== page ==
delay definición, delay significado | diccionario de inglés definición

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1    tr   to put off to a later time; defer  
2    tr   to slow up, hinder, or cause to be late; detain  
3    intr   to be irresolute or put off doing something; procrastinate  
4    intr   to linger; dawdle  
5    the act or an instance of delaying or being delayed  
6    the interval between one event and another; lull; interlude  
     (C13: from Old French delaier, from des- off + laier, variant of laissier to leave, from Latin laxare to loosen, from laxus slack, lax)  
  delayer      n  

delay line  
      n   a device in which a known delay time is introduced in the transmission of a signal. An acoustic delay line delays a sound wave by circulating it through a liquid or solid medium  
Diccionario de inglés definición  


      vb   beat about the bush, defer, hold over, play for time, postpone, procrastinate, prolong, protract, put off, put on the back burner     (informal)   shelve, stall, suspend, table, take a rain check on     (U.S. & Canad. informal)   temporize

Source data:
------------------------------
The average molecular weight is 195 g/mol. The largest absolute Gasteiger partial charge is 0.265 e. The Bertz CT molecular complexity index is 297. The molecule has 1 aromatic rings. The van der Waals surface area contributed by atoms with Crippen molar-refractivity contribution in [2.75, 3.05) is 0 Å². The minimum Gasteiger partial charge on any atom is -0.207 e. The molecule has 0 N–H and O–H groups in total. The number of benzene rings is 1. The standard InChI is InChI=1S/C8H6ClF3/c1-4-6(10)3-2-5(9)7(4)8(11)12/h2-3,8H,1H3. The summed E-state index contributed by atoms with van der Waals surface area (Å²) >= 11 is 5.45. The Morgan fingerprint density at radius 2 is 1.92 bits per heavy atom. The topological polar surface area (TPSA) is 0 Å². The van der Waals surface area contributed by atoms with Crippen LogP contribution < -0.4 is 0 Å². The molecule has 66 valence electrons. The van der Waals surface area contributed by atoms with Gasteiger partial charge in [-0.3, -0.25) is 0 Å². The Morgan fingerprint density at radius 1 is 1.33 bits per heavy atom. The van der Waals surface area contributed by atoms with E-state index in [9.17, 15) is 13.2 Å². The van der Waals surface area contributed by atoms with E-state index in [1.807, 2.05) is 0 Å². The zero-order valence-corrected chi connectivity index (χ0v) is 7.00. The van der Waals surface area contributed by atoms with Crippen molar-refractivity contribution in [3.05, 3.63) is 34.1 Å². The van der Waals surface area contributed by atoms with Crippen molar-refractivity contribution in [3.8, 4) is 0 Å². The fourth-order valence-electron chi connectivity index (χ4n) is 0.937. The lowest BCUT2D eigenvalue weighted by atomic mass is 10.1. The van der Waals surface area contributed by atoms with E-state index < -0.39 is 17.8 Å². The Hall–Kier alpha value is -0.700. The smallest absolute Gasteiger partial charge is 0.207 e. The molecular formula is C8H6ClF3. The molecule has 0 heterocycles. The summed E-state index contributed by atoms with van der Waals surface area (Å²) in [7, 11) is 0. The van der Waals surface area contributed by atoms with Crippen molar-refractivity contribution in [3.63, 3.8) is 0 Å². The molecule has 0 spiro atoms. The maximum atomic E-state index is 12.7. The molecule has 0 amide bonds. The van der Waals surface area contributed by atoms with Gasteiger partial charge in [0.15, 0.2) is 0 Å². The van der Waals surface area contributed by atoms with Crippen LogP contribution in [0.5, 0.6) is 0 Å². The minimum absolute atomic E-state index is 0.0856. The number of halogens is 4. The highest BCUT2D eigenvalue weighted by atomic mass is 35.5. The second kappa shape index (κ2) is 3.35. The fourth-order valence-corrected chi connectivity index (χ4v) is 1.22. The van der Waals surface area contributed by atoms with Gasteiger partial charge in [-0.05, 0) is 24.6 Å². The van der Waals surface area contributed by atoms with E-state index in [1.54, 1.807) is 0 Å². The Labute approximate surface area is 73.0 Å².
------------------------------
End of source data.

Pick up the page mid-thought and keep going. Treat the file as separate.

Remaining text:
n   deferment, postponement, procrastination, stay, suspension  
      vb   arrest, bog down, check, detain, halt, hinder, hold back, hold up, impede, obstruct, retard, set back, slow up, stop, throw a spanner in the words  
      n   check, detention, hindrance, hold-up, impediment, interruption, interval, obstruction, setback, stoppage, wait  
      vb   dawdle, dilly-dally     (informal)   drag, drag one's feet or heels     (informal)   lag, linger, loiter, tarry  
      n   dawdling, dilly-dallying     (informal)   lingering, loitering, tarrying  
,       vb   accelerate, advance, dispatch, expedite, facilitate, forward, hasten, hurry, precipitate, press, promote, quicken, rush, speed (up), urge  

Diccionario de inglés sinónimos  

Consulte también:

delay line, delay action, delayer, del

Diccionario colaborativo     Inglés Definiciones
without any hesitation, delay or preparation ; instantly ; at the slightest signal/urging/pretext/provocation
Note: Probably alludes to the late 19th century common practice of signaling the start of a race or other contest by either dropping a hat or sweeping it in a rapid downward motion. Ex.: Call Mike if you need help; he can come at the drop of a hat / He was known for his generosity and kindness but when things were going wrong at work, he could turn nasty at the drop of a hat
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